The orphan, the nanny, and a tale of hope from Mumbai

Son of the rabbi killed in the terror attacks is building a new life in Israel with the carer who saved his life
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The Independent Online

Looking at the rosy-cheeked toddler kicking over his building-block tower in an Israeli living room with typical childish abandon, it is hard to imagine that just two weeks ago, and a continent away, he was wailing forlornly, his parents lifeless beside him, their blood soaking into his baby clothes.

Having escaped the clutches of the militants who brought carnage to the streets of Mumbai, Moshe Holtzberg is now – quite literally – in safe hands. They are those of Sandra Samuel, the Indian nanny who heard his cries and whisked him out of harm's way.

The last time the world saw the two-year-old, it was at a memorial service for his parents in the Indian city, his anguished cries for his mother, "Ima, Ima, Ima", reverberating through the hushed ranks of mourners. Now the boy dubbed the Miracle of Mumbai is dancing along to songs ahead of the Jewish Hanukkah holiday, and excitedly exclaiming "big candy" at images of sweets that pop up on television.

"He is like a normal kid, just enjoying himself. He has gotten used to other people surrounding him," Ms Samuel explains. "He loves it here. He is in very good condition, just like normal. He is having his breakfast, lunch and snacks and he sleeps very well now."

The nanny and her charge are staying at the home of Moshe's great uncle, the orthodox rabbi Yitzhak David Grossman, the spiritual leader of this small town in northern Israel and head of its Migdal Ohr educational institution. In a few days, they are due to move to the home of the toddler's maternal grandparents in nearby Afula.

Ms Samuel has been Moshe's live-in nanny since he was 10 days old, tending to him round the clock, feeding him in the morning and reading him nursery rhymes at night. The 44-year-old has two grown-up sons of her own back in India, but has no intention of abandoning her young charge any time soon. Israel will be home for six months, maybe a year, "it depends on how the baby is getting used to his family".

She is clearly satisfied that Moshe is well. But she dismisses the idea she is a hero, saying it is inconceivable that she would not have responded to Moshe's cry. "How could any baby call a person's name and that person not go at once. How could it be?" And she voices deep regret at not having thought about the boy's parents – Rabbi Gabriel Holtzberg and wife Rivka – during the ordeal. All thoughts were on the child. "I'm not an angel. If I was brave I would have given the baby to Jacky [a colleague] and done something for my rabbi and Rivki ... I didn't think. The baby was more important to me so I took him."

The Holtzberg family ran the Chabad Jewish religious centre and guesthouse in Mumbai, buildings that were to witness one of the bloodiest hold-outs in the series of attacks that rocked Mumbai last month. Army commandos rappelled from helicopters on to the roof; others blew a hole in a wall to get in and oust the stubborn militants. Yet despite these efforts, seven people at Chabad House were to die at the hands of the militants. And had Ms Samuel's son come to collect her for the evening as he did most Wednesdays, that death toll would probably have included little Moshe. But her son didn't show and so she was there at the time of the attack. "God kept me there because God already knew what would happen," is the explanation given.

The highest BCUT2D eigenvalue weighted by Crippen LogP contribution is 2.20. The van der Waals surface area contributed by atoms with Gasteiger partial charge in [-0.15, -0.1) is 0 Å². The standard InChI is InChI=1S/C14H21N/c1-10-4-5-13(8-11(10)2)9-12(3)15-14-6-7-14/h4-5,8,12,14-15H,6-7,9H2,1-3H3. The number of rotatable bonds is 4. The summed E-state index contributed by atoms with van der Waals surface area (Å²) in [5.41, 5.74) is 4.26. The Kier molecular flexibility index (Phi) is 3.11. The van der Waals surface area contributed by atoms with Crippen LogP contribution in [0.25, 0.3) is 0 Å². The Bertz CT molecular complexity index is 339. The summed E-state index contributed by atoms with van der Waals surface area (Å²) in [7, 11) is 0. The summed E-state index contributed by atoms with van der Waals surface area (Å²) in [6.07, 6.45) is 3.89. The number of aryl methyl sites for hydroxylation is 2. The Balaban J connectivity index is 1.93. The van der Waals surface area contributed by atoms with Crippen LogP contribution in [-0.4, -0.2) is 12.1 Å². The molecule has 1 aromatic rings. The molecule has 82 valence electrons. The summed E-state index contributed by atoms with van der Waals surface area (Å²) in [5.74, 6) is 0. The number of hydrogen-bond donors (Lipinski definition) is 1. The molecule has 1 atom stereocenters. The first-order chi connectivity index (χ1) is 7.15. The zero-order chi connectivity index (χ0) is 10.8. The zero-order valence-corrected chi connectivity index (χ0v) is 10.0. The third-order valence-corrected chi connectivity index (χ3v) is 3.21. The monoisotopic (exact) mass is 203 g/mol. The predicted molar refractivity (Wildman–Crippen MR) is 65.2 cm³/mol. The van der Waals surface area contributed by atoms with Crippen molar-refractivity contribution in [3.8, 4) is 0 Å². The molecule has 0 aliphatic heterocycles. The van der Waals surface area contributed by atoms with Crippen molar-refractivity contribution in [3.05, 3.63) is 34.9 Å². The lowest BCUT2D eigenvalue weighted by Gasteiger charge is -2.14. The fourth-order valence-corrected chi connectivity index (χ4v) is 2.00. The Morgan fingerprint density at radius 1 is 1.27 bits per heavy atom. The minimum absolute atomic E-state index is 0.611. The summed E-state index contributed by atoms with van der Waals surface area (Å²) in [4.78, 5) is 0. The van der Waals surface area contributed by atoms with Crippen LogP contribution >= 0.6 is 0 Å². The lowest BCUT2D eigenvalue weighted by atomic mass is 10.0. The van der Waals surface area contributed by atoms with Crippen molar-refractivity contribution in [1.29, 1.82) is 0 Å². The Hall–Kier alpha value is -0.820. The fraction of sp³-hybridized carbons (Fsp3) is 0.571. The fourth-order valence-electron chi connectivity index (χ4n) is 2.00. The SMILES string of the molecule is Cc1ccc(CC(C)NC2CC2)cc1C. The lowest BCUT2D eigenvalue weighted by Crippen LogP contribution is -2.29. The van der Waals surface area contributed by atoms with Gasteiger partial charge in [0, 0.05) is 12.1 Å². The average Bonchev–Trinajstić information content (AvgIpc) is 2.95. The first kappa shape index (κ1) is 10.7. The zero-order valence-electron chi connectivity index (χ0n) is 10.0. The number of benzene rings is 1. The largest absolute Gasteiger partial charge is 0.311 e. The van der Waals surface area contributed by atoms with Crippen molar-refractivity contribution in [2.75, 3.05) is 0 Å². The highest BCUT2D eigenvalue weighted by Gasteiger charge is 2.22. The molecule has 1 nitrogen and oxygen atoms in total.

When the militants' assault began late on Wednesday, she hid between two refrigerators in a first-floor storeroom with a fellow worker, and stayed there until she heard Moshe calling her name the next morning. "I heard bombs that sounded like balloons and I came from the kitchen shouting at children, 'Why are you making noises?' As I went to the corner of the first floor, I saw one boy shooting at me and I moved back and closed the door. I still didn't think it was serious but then I heard lots of shots and bombs going off. Even now it seems like a dream, it's not settled in my mind."

In the storeroom, Ms Samuel recalled, "I was saying God's name, Jesus's name, the Holy Spirit's name. There is strength from these names." She said she kept thinking about Moshe. "I was thinking of the baby, I was not thinking of Rabbi Gaby. I had full hope he would come out of it. I was telling the Lord, just keep my baby safe."

On Thursday at 10.45am she heard Moshe crying one floor above her. "He was just crying my name – 'Sandra. Sandra'," she says. When she got to the room from which the cries emanated, she saw the child's parents on the floor. "They were not hurt. Rabbi Gaby had a little fresh blood next to his feet. Rivki was on the floor, it was like she was sleeping. They looked like they were asleep. I gave a look, picked him up and ran. I ran without anything. Just his doll. I picked the doll up because he is used to that doll."

For the first four nights after the attack, Moshe would wake every night, wanting his parents. Now, Ms Samuel says, he sleeps soundly and no longer mentions mum and dad. "He is not even asking for them now because he is too happy. He loves it here. He has swings, a garden, a see-saw." The trappings may be those of an ordinary toddler, but the little boy enjoying them is anything but.

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